Systemic lupus erythematosus (SLE) is a problem with the immune system. It causes the immune system to make antibodies that attack the body's healthy cells and tissue. There are many forms of lupus, but SLE is the most common.
SLE is more common in women aged 15-45 years old. It is also more common in people who are Black, Asian, and Hispanic.
Other factors that raise your risk are:
- Family history
- Oral contraceptives
- Celiac disease
Symptoms can be mild or very severe. It can affect one part of the body or many. Though symptoms can be lasting, there are often times without symptoms in between.
You may have:
- Fever without signs of infection
- Weight loss
- Swollen and painful joints
- Swollen muscles
- Skin rashes over areas exposed to sunlight, especially a butterfly shaped rash over the nose and cheeks
- Sensitivity to light
- Mouth sores
- Hair loss
- Nausea and vomiting
- Belly pain
- Problems breathing
- Chest pain
Your doctor will ask about your symptoms and health history. A physical exam will be done. Symptoms differ for each person and change over time, making it hard to diagnose.
You may have:
- Blood tests
- Urine tests
- Images taken with an MRI scan
- Skin biopsy
SLE can’t be cured. Symptoms can be managed with medicines and lifestyle changes. Talk with your doctor about the best plan for you. It will depend on the severity and location of your symptoms.
There are many medicines that are used, such as:
- Antimalarial drugs
- Drugs to suppress the immune system
- Nonsteroidal anti-inflammatory drugs (NSAIDs)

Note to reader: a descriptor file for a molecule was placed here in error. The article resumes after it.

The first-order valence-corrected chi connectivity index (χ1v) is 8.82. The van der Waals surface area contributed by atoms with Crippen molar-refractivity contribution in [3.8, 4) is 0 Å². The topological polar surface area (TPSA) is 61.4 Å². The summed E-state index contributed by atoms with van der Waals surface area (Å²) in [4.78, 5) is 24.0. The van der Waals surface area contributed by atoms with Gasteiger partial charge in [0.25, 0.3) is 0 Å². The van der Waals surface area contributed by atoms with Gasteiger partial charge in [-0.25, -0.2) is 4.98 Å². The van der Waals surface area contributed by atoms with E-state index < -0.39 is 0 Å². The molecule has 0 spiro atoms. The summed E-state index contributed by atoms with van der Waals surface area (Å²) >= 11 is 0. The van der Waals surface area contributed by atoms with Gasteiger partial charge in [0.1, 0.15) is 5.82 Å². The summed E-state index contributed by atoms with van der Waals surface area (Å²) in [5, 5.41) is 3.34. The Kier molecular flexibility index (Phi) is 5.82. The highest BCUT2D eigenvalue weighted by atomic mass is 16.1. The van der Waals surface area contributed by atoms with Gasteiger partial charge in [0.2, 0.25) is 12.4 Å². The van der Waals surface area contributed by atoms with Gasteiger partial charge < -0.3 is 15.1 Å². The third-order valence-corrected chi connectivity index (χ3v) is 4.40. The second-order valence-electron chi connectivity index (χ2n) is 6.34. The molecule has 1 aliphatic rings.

- B-cell therapy
- Blood thinners
You may need to take more than one of these medicines.
Some changes can help you prevent flare-ups. Changes to your medicines may also be used to prevent them. Work with your doctor to make a plan. This may mean that you:
- Learn the signs of a flare-up and call your doctor right away
- Get treatment for any cuts or infections right away
- Manage symptoms for other chronic health problems
- Avoid sun exposure
- If you smoke, talk to your doctor about ways to quit
- Eat healthy foods
- Limit stress
- Get enough rest
- Exercise regularly if your doctor says it is okay
SLE is best managed with strong communication between you and your healthcare team. Make sure to go to all appointments as advised. Let your doctor know about any changes in your health or care program.
Depression in people with SLE is common. Surround yourself with supportive family and friends. If you are still having problems, seek counseling or join a support group.
- Reviewer: EBSCO Medical Review Board Daniel A. Ostrovsky, MD
- Review Date: 05/2018 -
- Update Date: 08/15/2018 -